By Judy Jester
The first time I wrote a piece for Voices in the Middle, I intended merely to document the nuts and bolts of the annual poetry slam I run at my school. It was fun. Here’s how you do it. But that’s more of the Instructor magazine type article. NCTE expects you to explain why such an endeavor is worthwhile. In attempting to clarify this for others, I discovered it myself. The poetry competition isn’t only fun; it fosters better writing as well. In what eventually resulted in Audience and Revision: Middle Schoolers Slam Poetry (Feb. 1997), I documented the results of interviews with students who said that they revised their poems far more because they knew they would be performing them in front of their peers.
This new understanding greatly impacted my teaching – no longer would I be the only set of eyes to read “published” pieces. If I hadn’t attempted this article, I’m not sure I would have come to it as quickly. This unintentional first foray into reflective practice convinced me that I needed to do far more of it. I recently heard Meenoo Rami, a teacher at the Science Leadership Academy in Philadelphia and the author of Thrive: 5 Ways to (Re)Invigorate Your Teaching, speak. She stated, “Reflective writing is the ultimate act of self-care.” I couldn’t agree more. When I don’t make time for this, my teaching suffers.
Here’s a post I wrote a few months back about not reading. What I didn’t do in it was go far enough and say that if I have dry spells from time to time that my students might too. I might be more empathetic when they do and that if they hear that an avid reader sometimes hits a rough patch that they needn’t throw in the towel. We’ll get through it. And even though this particular blogpost didn’t spell this out, in rereading it, I make this distinction for myself and can act on it. Sometimes reflection just takes time to allow you to see the import for your teaching.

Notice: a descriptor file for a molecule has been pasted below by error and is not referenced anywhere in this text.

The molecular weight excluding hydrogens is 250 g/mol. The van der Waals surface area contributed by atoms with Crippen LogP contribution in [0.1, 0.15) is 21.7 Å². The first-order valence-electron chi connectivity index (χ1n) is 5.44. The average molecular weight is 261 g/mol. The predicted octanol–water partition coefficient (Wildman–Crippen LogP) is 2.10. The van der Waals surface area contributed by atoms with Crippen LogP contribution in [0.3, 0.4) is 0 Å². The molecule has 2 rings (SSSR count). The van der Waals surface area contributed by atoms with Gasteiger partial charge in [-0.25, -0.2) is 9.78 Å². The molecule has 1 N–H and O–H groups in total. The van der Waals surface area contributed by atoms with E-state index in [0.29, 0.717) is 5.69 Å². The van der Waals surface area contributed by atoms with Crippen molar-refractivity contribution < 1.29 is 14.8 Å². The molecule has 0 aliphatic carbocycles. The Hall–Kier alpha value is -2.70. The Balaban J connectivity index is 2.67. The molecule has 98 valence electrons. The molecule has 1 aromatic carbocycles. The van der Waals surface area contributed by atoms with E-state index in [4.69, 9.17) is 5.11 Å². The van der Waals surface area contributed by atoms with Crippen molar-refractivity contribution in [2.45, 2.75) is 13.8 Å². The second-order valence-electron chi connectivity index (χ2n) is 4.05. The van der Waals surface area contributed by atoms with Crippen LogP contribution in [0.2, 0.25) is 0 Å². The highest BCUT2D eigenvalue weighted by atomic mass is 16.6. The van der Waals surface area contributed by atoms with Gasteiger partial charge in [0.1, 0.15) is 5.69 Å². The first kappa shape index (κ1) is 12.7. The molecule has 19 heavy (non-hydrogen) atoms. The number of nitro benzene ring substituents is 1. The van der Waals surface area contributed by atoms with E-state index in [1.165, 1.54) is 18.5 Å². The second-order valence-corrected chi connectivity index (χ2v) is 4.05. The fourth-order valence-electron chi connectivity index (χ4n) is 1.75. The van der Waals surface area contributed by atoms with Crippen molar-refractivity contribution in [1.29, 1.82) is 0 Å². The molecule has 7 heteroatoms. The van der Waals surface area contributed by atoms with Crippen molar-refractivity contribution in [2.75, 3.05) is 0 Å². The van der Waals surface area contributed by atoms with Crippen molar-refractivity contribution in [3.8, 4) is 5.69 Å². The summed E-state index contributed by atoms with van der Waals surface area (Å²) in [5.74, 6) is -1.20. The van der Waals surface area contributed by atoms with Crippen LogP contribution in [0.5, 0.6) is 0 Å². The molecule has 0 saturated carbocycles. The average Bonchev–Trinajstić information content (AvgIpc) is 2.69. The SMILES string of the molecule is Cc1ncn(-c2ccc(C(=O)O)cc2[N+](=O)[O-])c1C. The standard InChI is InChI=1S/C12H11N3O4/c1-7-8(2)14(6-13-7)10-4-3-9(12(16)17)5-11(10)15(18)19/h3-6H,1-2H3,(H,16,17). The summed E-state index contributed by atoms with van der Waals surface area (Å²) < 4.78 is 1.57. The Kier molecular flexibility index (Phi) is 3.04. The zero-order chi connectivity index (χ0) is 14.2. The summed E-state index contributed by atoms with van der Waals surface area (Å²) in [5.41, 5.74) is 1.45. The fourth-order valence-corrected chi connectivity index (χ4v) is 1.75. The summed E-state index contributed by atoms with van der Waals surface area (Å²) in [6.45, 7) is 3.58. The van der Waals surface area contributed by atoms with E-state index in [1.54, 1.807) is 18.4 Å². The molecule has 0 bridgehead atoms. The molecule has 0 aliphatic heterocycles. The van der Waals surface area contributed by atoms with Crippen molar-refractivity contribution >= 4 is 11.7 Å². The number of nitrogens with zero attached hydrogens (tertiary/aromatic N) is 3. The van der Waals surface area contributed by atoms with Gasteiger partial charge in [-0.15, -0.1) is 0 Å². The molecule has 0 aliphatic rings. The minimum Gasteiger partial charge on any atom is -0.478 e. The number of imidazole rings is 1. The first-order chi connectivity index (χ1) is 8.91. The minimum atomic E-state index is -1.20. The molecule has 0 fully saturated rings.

But I’m also interested in growing other teachers too. Whether for a journal article or a post for my blog, I make it a point to write candidly. I appreciate when others do so and find it gives me more validity with my readers when they know I haven’t glossed over the parts that give me fits. Here’s a post I wrote in January about censorship. In it I admit to steering clear of certain books, fearing parental disapproval, and I also take myself to task for doing the same. Maya Angelou once said, “When you write naked, people don’t see your nudity. They see themselves.” That’s what I aspire to in my writing – to help others to see themselves in my teaching.
So whether you’re looking to grow your own professional edge safely in a writer’s notebook or to grow that of others in a more public venue, reflective practice is key to both.
Judy Jester is an 8th grade English teacher in Landenberg, PA and a co-director of the PA Writing and Literature Project. She blogs regularly at thirdandrosedale.blogspot.com and can be found on Twitter @judyjester.